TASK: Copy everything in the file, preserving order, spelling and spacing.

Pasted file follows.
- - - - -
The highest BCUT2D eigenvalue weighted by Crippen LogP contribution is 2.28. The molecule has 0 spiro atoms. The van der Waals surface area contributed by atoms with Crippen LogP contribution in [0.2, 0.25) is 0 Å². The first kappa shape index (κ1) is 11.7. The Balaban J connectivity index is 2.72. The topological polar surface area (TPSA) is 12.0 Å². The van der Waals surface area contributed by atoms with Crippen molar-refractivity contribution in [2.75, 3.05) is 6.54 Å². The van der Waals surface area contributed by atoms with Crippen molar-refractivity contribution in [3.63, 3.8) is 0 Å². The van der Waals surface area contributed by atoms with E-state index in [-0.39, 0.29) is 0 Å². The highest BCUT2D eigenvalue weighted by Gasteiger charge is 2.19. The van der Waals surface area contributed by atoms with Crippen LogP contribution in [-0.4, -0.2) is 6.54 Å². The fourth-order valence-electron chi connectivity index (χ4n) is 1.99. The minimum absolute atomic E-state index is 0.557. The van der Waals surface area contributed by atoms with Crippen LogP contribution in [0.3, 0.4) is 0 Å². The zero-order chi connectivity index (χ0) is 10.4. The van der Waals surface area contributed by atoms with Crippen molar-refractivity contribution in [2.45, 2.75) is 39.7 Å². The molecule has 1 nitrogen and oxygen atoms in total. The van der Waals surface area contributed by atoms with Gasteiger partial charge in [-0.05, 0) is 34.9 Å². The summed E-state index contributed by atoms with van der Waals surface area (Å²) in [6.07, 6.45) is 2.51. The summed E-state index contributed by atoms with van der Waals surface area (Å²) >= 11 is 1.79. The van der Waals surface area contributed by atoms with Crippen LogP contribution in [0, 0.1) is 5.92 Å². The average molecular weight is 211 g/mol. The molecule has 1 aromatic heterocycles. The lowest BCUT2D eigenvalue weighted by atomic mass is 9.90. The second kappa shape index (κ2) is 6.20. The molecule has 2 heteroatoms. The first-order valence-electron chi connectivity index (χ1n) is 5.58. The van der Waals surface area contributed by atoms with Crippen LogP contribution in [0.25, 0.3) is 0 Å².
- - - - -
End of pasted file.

The highest BCUT2D eigenvalue weighted by Crippen LogP contribution is 2.28. The molecule has 0 spiro atoms. The van der Waals surface area contributed by atoms with Crippen LogP contribution in [0.2, 0.25) is 0 Å². The first kappa shape index (κ1) is 11.7. The Balaban J connectivity index is 2.72. The topological polar surface area (TPSA) is 12.0 Å². The van der Waals surface area contributed by atoms with Crippen molar-refractivity contribution in [2.75, 3.05) is 6.54 Å². The van der Waals surface area contributed by atoms with Crippen molar-refractivity contribution in [3.63, 3.8) is 0 Å². The van der Waals surface area contributed by atoms with E-state index in [-0.39, 0.29) is 0 Å². The highest BCUT2D eigenvalue weighted by Gasteiger charge is 2.19. The van der Waals surface area contributed by atoms with Crippen LogP contribution in [-0.4, -0.2) is 6.54 Å². The fourth-order valence-electron chi connectivity index (χ4n) is 1.99. The minimum absolute atomic E-state index is 0.557. The van der Waals surface area contributed by atoms with Crippen LogP contribution in [0.3, 0.4) is 0 Å². The zero-order chi connectivity index (χ0) is 10.4. The van der Waals surface area contributed by atoms with Crippen molar-refractivity contribution in [2.45, 2.75) is 39.7 Å². The molecule has 1 nitrogen and oxygen atoms in total. The van der Waals surface area contributed by atoms with Gasteiger partial charge in [-0.05, 0) is 34.9 Å². The summed E-state index contributed by atoms with van der Waals surface area (Å²) in [6.07, 6.45) is 2.51. The summed E-state index contributed by atoms with van der Waals surface area (Å²) >= 11 is 1.79. The van der Waals surface area contributed by atoms with Crippen LogP contribution in [0, 0.1) is 5.92 Å². The average molecular weight is 211 g/mol. The molecule has 1 aromatic heterocycles. The lowest BCUT2D eigenvalue weighted by atomic mass is 9.90. The second kappa shape index (κ2) is 6.20. The molecule has 2 heteroatoms. The first-order valence-electron chi connectivity index (χ1n) is 5.58. The van der Waals surface area contributed by atoms with Crippen LogP contribution in [0.25, 0.3) is 0 Å².